“The 5 Love Languages” by Gary Chapman is an excellent book about love and relationships, but little did I know what it would teach me about leading a team of employees. Initially, when I read the book, I read it to find out about my communication style in relationships, but it taught me a tremendous amount about my communication style in my business, too.
There is a lot to glean from taking the love languages quiz—about you as a leader and your team members alike. Here’s how to use the love languages of your team members to effectively lead them:
1. Word of Affirmation
If a team member’s primary love language is Word of Affirmation, this team member needs to hear how much you appreciate them. In order to keep them motivated and their spirits high, it’s crucial that you clearly communicate your appreciation to them if they are doing a great job.
This type bruises easily. Therefore, criticism must be constructive and approached softly as their feelings get shattered easily and perceived insults aren’t easily forgotten.
If you are a heavy-handed leader, those who have Word of Affirmation as their primary love language are not ideal members of your team.
2. Quality Time
If a team member’s primary love language is Quality Time, they are going to want lots of feedback and time with you as their leader. Access is what helps this type excel, so think lots of meeting and updates. Being distracted in a meeting with this type leads them to feel under appreciated and hurt.
If you are a multi-tasking leader that is in a meeting but emailing with an associate at the same time, those with Quality Time as their primary love language are not suited to your leadership style.
3. Physical Touch
Depending on what kind of business you run, I wouldn’t necessarily suggest hugging all your employees—read: HR nightmare. However, those with a primary Physical Touch love language thrive on high fives, handshakes, and pats on the back, and depending on the person, a hug may go a long way, too. A job well done rewarded with a high five sends the spirit of this type into the atmosphere.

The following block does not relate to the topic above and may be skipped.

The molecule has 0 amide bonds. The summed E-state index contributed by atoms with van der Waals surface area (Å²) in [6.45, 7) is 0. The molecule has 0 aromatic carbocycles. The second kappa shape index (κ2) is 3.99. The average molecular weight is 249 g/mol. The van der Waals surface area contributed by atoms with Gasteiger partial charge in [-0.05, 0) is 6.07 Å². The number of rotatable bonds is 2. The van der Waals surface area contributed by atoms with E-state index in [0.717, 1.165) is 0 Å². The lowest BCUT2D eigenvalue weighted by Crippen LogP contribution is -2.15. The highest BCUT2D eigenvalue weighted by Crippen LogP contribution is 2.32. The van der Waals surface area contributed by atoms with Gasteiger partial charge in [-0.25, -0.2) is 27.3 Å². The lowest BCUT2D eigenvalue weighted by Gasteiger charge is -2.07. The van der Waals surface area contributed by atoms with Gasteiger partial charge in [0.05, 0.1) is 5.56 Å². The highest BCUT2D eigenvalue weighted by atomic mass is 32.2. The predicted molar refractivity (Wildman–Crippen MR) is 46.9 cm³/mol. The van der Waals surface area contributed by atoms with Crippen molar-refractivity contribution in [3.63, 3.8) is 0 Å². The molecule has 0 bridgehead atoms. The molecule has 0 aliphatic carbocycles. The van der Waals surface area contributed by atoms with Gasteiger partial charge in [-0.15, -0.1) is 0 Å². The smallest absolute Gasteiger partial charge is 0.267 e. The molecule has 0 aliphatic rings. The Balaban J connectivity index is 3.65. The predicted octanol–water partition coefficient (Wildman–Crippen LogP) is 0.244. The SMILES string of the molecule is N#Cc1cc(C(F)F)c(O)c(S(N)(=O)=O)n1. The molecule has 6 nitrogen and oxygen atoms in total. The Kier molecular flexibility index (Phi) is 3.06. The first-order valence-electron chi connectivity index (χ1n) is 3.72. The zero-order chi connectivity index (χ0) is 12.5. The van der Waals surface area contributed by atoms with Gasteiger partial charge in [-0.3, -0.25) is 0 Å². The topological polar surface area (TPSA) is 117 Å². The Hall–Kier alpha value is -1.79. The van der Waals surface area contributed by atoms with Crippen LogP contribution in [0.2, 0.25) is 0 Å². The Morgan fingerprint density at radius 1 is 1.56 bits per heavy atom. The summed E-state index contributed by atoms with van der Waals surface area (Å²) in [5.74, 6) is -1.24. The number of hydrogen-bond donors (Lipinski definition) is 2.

Beware of boundaries. Just because they test high in the Physical Touch category doesn’t mean they want to be physically touched by you. It’s super important to get consent for things like hugs.
4. Acts of Service
Of all the language types, this one can be the most challenging to lead as they thrive on having others to help ease their burdens of responsibility. The reigning theme among this type is “let me do that for you,” and when leading a team, big or small, making sure they feel unburdened by tasks set forth can suck valuable time and energy.
With that said, laziness and broken commitments are what gets this type seeing red, which is a good thing for your business. Having someone on your team that values hard work and accountability can be immeasurable.
Enter with caution but don’t fear this type. When they are operating in their sphere of excellence, they can be a great addition to your team.
5. Receiving Gifts
Those who score high in the Receiving Gifts category will thrive on accolades—think employee of the year/month/week—but don’t mistake this language type as materialistic. They thrive on the effort and meaning behind the gift, which in a workplace setting, is a measure of a job well done.
Those who speak this language are very motivated by accolades and tokens of appreciation for their achievements, so being passed over for a promotion or not getting the credit where it’s due is a disastrous outcome for this type.
Though they may always be looking for recognition and credit, achieving motivates this type, and when harnessed to the benefit of your company, these types can help grow your business exponentially.
Building Your Team
It’s important to remember that when you are building a team, each member comes with his or her own way of being, and using “The 5 Love Languages” as a guide can help you lead your team in a way that allows each individual excel within your company.
My advice when hiring is having any potential team member take the test—it’s free. I’m not saying this test is the be all and end all of whether you are going to hire someone. It simply gives you another perspective with which to build the most effective team for your company.
About the Author
Bianca Osbourne is a professional chef, certified holistic nutritionist, wellness business coach, and founder of The Vitality Kitchen where she inspires vitality through food and helps aspiring wellness business entrepreneurs thrive in business and in life. Connect with Bianca @VitalityGuide on Twitter.